This week, a member of Germany’s indigenous Slavic minority won a state election for the first time. Stanislaw Tillich’s victory puts him firmly in control of Saxony, the most populous eastern state – and looks likely to catapult the 50-year-old to the front ranks of Chancellor Angela Merkel’s conservative Christian Democrats (CDU).
from The Great Debate UK:
Will the party that traces its roots to Communist East Germany's SED party that built the Berlin Wall soon be in power in a west German state?
Or is the rise of the far-left "Linke" (Left party) in western Germany to the brink of its first role as a coalition partner in a state government with the centre-left Social Democrats (SPD) simply a political fact-of-life now so many years after the Wall fell and the two Germanys were reunited?
Photo:A compilation by Reuters of pool photographs and images provided by North Korea’s KCNA news agency showing North Korean leader Kim Jong-il from 2004 to 2009. The photograph in the lower right was released this week by KCNA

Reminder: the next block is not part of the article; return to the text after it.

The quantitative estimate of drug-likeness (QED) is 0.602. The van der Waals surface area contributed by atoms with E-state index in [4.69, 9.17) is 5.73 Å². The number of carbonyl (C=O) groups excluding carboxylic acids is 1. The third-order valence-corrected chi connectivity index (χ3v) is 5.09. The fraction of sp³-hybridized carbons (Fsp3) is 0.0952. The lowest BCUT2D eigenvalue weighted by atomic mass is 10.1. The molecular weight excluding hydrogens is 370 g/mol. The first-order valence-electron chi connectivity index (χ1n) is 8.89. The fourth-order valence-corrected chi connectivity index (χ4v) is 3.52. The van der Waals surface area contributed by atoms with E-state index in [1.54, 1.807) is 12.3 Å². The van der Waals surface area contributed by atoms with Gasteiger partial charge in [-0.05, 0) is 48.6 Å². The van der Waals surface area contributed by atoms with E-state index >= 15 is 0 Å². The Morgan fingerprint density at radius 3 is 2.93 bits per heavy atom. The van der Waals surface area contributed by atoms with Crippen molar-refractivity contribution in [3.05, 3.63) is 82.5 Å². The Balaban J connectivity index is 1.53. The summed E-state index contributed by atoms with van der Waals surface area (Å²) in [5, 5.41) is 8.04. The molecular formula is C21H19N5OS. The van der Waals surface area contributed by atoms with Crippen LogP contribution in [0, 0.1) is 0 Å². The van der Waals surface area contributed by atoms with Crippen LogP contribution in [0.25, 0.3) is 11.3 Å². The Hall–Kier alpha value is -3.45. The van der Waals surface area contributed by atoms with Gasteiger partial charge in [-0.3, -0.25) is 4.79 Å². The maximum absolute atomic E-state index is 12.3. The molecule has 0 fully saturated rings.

By Jon Herskovitz
The image the world once had of North Korean leader Kim Jong-il, with a trademark paunch, platform shoes and a bouffant hair-do, is gone and may never come back. He has now become a gaunt figure with thinning hair who has trouble walking in normal shoes, let alone ones with heels 8-10 centimetres (3-4 inches) high like he used to wear.
Unlike millions of Poles who have flocked to Western Europe in the past few years in search of jobs, Jan Malachowski came to Norway in 1986 seeking political asylum and safety from Poland’s communist regime.
But like many of his compatriots, Malachowski will not celebrate the 20th anniversary of Poland’s June 4, 1989 election, which ushered in democracy in the Soviet Union’s backyard and helped pave the way for the collapse of the Berlin Wall five months later.
A debate about whether Communist East Germany was an “Unrechtsstaat” (“unjust state”) or merely not a “Rechtsstaat” (“state based on the rule of law”) has been dividing the German political class for months — and it now has spilled onto the front pages this week as the reunited country celebrates its 60th anniversary.
What might seem like a nuance of history has turned into a full-fledged battle that is splitting many eastern and western Germans once again along the fault lines of the long since dismantled Wall that separated them during the Cold War.